Like Carter, Abdul fought against the ego crushing unfairness and loneliness of his predicament by breaking the rules.

"He decided to do exactly the opposite of what the guards told him to do," Stafford-Smith explained.

"If they told him to go to bed he would get up. He stayed up all night writing a book about his treatement."

Another Guantanamo inmate held without charge was British citizen Shaker Aamar, who spent 13 years in isolation before his 2015 release.

"He got the idea that to maintain his sanity he had to make his own choices," explained Stafford-Smith.

"We came up with this idea that if he was out on the rec yard, which was a little square, he would ask the guards a question.

"If they got the answer right he would agree to go back to his cell, if they answered wrong he would stay.

"The thing is if you disobey the guards in Guantanamo they beat the shit out of you.

"One time he tried asking 'what's the name of the vice president of the United States?' They didn't know their own vice president so he refused to go inside."

While this form of self-harm probably isn't for everybody, one might imagine a man locked in a blank room with no entertainment might resort to another form of self-flagellation to break the monotony.

Stafford-Smith claimed this is not the case, suggesting the combination of depression and stifling isolation is a near total turn off.

Instead, to keep the mind busy, solitary inmates often invent strict schedules.

Kris Maharaj, a Brit convicted of gunning down father and son Derrick and Duane Moo Young in Miami in 1986, sat on Florida death row in a solitary cell for 21 years.

Because educational materials are not given to those destined for execution - primarily on the logic that it's pointless to educate someone you are going to kill - Kris built his own imaginary institution within the four walls of his cell.

"He used to have a total regime," Stafford-Smith continued.

"Get up, say his prayers, have the breakfast they thrust through the doors, walk up and down the cells for miles.

"Push-ups and sit-ups. Take an hour to write letters. It was a total regime."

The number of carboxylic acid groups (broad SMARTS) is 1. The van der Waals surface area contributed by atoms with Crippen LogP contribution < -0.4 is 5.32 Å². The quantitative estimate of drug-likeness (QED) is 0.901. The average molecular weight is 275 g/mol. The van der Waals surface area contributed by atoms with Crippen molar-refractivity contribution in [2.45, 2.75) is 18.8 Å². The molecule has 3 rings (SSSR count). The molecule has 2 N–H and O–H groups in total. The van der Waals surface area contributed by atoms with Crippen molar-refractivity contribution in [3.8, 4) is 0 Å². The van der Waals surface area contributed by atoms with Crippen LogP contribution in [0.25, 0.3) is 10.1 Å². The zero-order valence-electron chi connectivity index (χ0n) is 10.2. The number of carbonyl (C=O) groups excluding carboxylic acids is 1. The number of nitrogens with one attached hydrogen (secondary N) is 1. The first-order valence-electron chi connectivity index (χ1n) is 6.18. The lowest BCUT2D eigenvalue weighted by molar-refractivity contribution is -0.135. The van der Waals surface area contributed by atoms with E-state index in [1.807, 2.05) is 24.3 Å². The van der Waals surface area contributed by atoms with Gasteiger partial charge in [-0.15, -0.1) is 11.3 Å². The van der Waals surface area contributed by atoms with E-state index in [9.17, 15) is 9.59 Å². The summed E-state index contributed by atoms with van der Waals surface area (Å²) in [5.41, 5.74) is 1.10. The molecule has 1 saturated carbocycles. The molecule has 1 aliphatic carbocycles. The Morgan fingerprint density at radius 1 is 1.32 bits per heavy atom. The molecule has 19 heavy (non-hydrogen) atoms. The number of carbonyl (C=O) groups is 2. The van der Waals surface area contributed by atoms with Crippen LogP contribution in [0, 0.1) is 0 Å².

There are others who turn away from the self improvement path and take a more disruptive route.

"A lot of people do dirty protests," explained Dr Sharon Shalev, who has written extensively on solitary confinement in the US, UK and New Zealand.

"People throw excrement. They eat it and smear it, mostly on the walls and doors.

"It is often anger at the system and frustration that motivates them. It's an attempt to get the system to move on, to find a resolution."

One man Shalev wrote about suffered from serious mental health issues, but not enough to have him admitted into hospital care.

"He would occasionally smear himself because of his mental health," she continued.

"They would take him out and clean him. It stinks. It is horrible for everyone, but it is a form of control."

Although dirty protests are not unheard of in British prisons - where 50 to 60 people are locked in solitary at any given time - the relatively short stays and availability of books make it a somewhat tolerable experience.

That is, unlike in the USA, where thousands of people are kept in near total isolation in the vaults of Supermax prisons.

With no stimulus, sentences that can run into the hundreds of years and stints in solitary stretching, in the most extreme cases, to 40 years without respite, the mental health effects can be devestating.

"There are people that have a lot of rage and direct it at themselves," Shalev said.

"I have come across some real extremes in self harm.

"One person in the Supermax took their eye ball out and then ate it.